Thursday, March 4, 2010

The "Disease" of Alcoholism


Let’s stir (not shake) things up a bit, hopefully.

Do you think alcoholism is a DISEASE?

I don’t.

Cancer is a disease. You can’t quit cancer. You can quit drinking. If you are locked in a room with no alcohol for the rest of your life, you will probably have some physical symptoms of withdrawal, but you will be okay. If you are locked in a room with cancer and given no treatment you will just die.

I think alcoholism is an ADDICTION. Like I’m addicted to food … my brain has repeatedly felt better when I eat, so now I think I have to have certain nasty foods to feel not depressed, to feel happy, to feel in control mostly.

Alcoholism is poor choices. It's checking out of life. It's not taking responsibility for your own crap.

So what do YOU think?

6 comments:

  1. I think it's more comparable to a mental health disorder. Many people with mental illness could take medication to be better but because the brain is affected by the disorder they often choose not to and it's rational in their mind. I think alcoholism(as any other addiction) is a disease of the mind as well and the compulsion/craving overwhelms rationality. A mental illness is a valid illness...some people do find a way to live full lives, take their treatments and control their illness...some alcoholics do the same. Others never quite get well enough mentally to do so.

    Also...comparing it to cancer is a bit of an an incorrect analogy, untreated cancer is usually an acute illness while alcoholism is chronic/long-lasting..perhaps compare it to another chronic disease such as arthritis...you choose to live with they symptoms or not...but you won't die from it, at least not immediately. But if left untreated may get progressively worse.

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  2. Simply said, "Breeze is right."

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  3. With word origins meaning "dis-ease" or "lack of ease" in a certain area of the body [1] a disease or medical condition is an abnormal condition of an organism that impairs bodily functions, associated with specific symptoms and signs.[2][3][4] It may be caused by external factors, such as infectious disease, or it may be caused by internal dysfunctions, such as autoimmune diseases or in Holistic medicine and Alternative medicine by energetic imbalances in physical, emotional, spiritual, social and/or environmental needs[citation needed] .

    In human beings, "disease" is often used more broadly to refer to any condition that causes In this broader sense, it sometimes includes injuries, disabilities, disorders, pain, dysfunction, distress, social problems, and/or death to the person afflicted, or similar problems for those in contact with the person.syndromes, infections, isolated symptoms, deviant behaviors, and atypical variations of structure and function, while in other contexts and for other purposes these may be considered distinguishable categories.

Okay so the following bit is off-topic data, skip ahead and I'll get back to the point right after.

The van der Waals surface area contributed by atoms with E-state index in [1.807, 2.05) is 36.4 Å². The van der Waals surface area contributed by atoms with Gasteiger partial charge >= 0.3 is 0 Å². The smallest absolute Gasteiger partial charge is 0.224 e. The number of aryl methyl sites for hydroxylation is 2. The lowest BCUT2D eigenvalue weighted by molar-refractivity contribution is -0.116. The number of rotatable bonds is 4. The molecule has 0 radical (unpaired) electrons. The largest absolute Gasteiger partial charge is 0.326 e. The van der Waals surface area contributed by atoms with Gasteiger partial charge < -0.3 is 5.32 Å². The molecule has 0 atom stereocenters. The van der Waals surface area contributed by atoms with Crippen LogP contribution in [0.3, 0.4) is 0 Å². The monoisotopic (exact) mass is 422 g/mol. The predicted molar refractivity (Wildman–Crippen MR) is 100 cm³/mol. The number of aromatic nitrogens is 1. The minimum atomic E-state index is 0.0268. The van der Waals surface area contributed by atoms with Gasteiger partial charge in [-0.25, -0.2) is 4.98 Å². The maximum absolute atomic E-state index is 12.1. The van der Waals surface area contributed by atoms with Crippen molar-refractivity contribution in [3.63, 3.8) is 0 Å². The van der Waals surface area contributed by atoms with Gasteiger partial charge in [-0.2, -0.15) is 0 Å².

I accordance with the definition, it is a disease. It is an external cause. It does cause pain, dysfunction, distress, social problems, and/or death to the person afflicted, or similar problems for those in contact with the person.pain, dysfunction, distress, social problems, and/or death to the person afflicted, or similar problems for those in contact with the person.
    http://www.virtualmedicalcentre.com/uploads/VMC/DiseaseImages/495_alcoholism.jpg

    there's a brain scan. can he or she undo brain damage? No. just as you can not "undo" cancer. At least cancer (abnormal growth of cells) can be terminated with chemo. You can't regrow brain cells and synaptic activity. You may call it an addiction in the first 3-6 months, but after that, it's a disease.

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  4. alcoholism = the disease i can give myself! i see your point b/c lung cancer is a disease and can be caused my ME smoking. what if ALL cancer is caused by crap we eat or something we did? creepy.

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  5. I see your point Kerrie. I really do. Some people do seem to be drawn more to drinking to excess. Maybe there is some chemical in their body that alcoholics succumb to it more than others?

    All I know is I stay away from all drinking because my father (who I didn't know because of his drinking) was an alcoholic and I don't want to even go down that road.

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  6. I don't think it's a disease simply because we exercise a choice in whether or not we drink. I also think categorizing alcoholism as a disease may prevent some people from taking responsibility for their choices.

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